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A paraumbilical hernia is a protrusion of the abdominal contents through the muscles surrounding the navel. This condition is congenital, and in many patients, it does not cause any health problems. Routine surgery may be recommended to prevent complications in the future, and the procedure is usually brief and quite safe. Patients who opt not to pursue surgery should monitor the site of the paraumbilical hernia closely for any signs of complications.
In patients with this condition, the muscles of the abdominal wall are weak or separated, allowing the abdominal lining to push through. In a mild paraumbilical hernia, the protrusion may include only some fluid and tissue. Larger hernias can include sections of the intestine, raising the risk of strangulation, where the tissue becomes twisted, cutting off the supply of blood, and it dies. This can lead to severe complications, like peritonitis.
The paraumbilical hernia will be visible as a swelling around the site of the navel. If it starts to grow or turns reddish, tender, and hot, it is a sign that it is increasing and the patient may be experiencing strangulation. Surgical treatment is needed as soon as possible to address the issue. In the surgery, patients will be placed under general anesthesia to allow the surgeon to open up the hernia, push the abdominal contents back, install a mesh to keep them from pushing through again, and then close the incision.
When an paraumbilical hernia is diagnosed, a doctor may recommend surgery to treat it. This will prevent complications in the future by addressing the hernia before it has a chance to grow and strangulate. It can also address aesthetic concerns, as the swelling and protrusion of the hernia is generally not very attractive to look at and patients may feel more comfortable after the surgery. Since this condition is usually diagnosed in infancy, the parents will need to consider the risks and benefits of surgery before making a decision.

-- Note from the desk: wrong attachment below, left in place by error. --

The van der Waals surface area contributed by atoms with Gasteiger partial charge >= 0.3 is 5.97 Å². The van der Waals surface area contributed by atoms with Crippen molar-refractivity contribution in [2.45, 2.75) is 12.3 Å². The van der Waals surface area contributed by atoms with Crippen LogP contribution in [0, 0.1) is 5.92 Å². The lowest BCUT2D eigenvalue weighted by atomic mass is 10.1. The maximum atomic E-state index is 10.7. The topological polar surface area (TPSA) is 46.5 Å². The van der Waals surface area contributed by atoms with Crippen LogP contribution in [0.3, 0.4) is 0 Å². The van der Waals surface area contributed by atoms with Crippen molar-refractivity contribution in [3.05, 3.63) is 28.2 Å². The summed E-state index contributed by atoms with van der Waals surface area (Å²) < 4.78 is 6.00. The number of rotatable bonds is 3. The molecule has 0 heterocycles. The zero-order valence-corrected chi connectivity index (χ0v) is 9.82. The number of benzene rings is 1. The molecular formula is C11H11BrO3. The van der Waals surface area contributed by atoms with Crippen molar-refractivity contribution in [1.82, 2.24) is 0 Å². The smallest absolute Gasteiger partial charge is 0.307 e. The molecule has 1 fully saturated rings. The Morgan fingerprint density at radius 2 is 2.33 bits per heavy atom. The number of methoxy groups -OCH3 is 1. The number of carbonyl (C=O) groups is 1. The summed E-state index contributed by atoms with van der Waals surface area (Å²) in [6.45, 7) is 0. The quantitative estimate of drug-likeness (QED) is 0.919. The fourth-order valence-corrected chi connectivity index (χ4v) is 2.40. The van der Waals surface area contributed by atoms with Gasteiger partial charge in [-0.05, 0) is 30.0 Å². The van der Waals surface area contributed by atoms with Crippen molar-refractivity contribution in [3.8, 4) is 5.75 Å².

Like other hernias, a paraumbilical hernia can develop serious complications very quickly. There is a risk of strangulation or rupture, potentially contributing to the development of a bowel infection. With treatment, the patient can recover, but it is possible that permanent lifestyle changes will be made, such as adjusting the diet to compensate for loss of part of the bowel. In patients who are not treated at the time of diagnosis, it is important to receive care if the hernia's characteristics appear to be changing, as this can be a sign of emerging complications.